The last time we saw Chris Pronger, he was attending a regular-season game at the Wachovia Center with Ed Snider in a luxury suite on March 24th. I remember sitting at my favorite watering hole watching the game when Pronger’s image flashed across the screen and he waved to the crowd. Many feared that the wave was symbolic for goodbye that night.
Earlier this week, another eruption in the twitterverse (I am seeing a trend here lately) said that a large moving van was at the Pronger residence moving Chris and his family out and heading them off to St. Louis. Speculation ran rampant and led to rumors of Pronger’s retirement from hockey.
The speculation isn’t so outlandish, as Pronger’s career has been put in serious jeopardy because of post-concussion syndrome that he has been suffering from since at least November.
After taking an inadvertent stick to the eye on October 24th at the hands of Toronto’s Mikhail Grabovsky, Pronger missed several games. He returned briefly in November for 5 games before missing time with a “virus.” Pronger then underwent knee surgery and finally saw concussion specialists Dr. Joe Maroon and Dr. Mickey Collins in Pittsburgh on December 14th. It was at that point that Pronger was ruled out indefinitely.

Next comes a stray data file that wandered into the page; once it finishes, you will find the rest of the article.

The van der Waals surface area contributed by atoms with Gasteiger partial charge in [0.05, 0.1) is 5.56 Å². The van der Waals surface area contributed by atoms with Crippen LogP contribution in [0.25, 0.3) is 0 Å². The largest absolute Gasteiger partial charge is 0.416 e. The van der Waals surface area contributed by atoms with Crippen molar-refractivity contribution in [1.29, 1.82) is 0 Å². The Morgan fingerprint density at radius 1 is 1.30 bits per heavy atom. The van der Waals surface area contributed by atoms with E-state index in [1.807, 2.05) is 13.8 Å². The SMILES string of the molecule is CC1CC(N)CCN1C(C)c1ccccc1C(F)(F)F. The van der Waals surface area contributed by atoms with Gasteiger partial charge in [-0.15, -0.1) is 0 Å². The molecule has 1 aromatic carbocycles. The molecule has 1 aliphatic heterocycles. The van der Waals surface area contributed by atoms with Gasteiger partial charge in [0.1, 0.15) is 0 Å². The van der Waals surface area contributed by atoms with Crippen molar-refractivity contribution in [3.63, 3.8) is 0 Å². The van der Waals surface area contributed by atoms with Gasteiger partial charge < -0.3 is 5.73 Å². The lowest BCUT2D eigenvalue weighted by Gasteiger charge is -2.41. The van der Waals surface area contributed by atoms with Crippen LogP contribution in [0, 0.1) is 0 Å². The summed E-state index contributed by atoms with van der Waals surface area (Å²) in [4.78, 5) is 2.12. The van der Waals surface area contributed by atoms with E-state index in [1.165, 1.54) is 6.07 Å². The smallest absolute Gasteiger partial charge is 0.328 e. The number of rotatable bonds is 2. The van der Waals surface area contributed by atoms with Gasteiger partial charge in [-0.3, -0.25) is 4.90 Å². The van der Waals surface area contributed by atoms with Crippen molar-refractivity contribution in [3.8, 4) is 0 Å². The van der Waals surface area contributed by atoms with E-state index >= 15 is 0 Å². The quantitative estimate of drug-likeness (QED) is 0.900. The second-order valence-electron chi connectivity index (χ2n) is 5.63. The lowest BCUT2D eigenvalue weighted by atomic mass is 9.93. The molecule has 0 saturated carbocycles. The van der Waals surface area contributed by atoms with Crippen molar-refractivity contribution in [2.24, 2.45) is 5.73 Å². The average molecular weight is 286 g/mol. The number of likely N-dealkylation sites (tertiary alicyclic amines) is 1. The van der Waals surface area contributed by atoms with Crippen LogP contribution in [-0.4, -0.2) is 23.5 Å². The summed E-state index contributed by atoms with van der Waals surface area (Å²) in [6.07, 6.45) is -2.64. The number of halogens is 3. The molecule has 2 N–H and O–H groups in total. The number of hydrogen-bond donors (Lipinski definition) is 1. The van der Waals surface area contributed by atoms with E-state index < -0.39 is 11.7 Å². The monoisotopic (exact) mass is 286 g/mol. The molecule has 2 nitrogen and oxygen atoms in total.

Acting in response to the rumors, Flyers General Manager Paul Holmgren said that “There’s no truth to him retiring.”
Both Holmgren and team chairman Ed Snider have both said that Chris Pronger hopes to return to action next season, but no one knows whether or not that will be possible. According to Inquirer scribe Sam Carchidi, Holmgren said that Pronger is still experiencing headaches as a result of post-concussion syndrome.
Ultimately, it appears that the Prongers are headed to St. Louis to tend to an ill member of Pronger’s wife’s family. Ironically, it was in St. Louis that Pronger resurrected his troubled early career. After a DUI arrest and a bar fight, Pronger was traded from the Hartford Whalers for Brendan Shanahan what seems like a million years ago (17 years).
This is not to say that the day won’t come sometime, but for now, Chris Proger continues to hold out hope that he will again play the game he loves. And even if it is only a temporary respite, at least this fan still has some hope.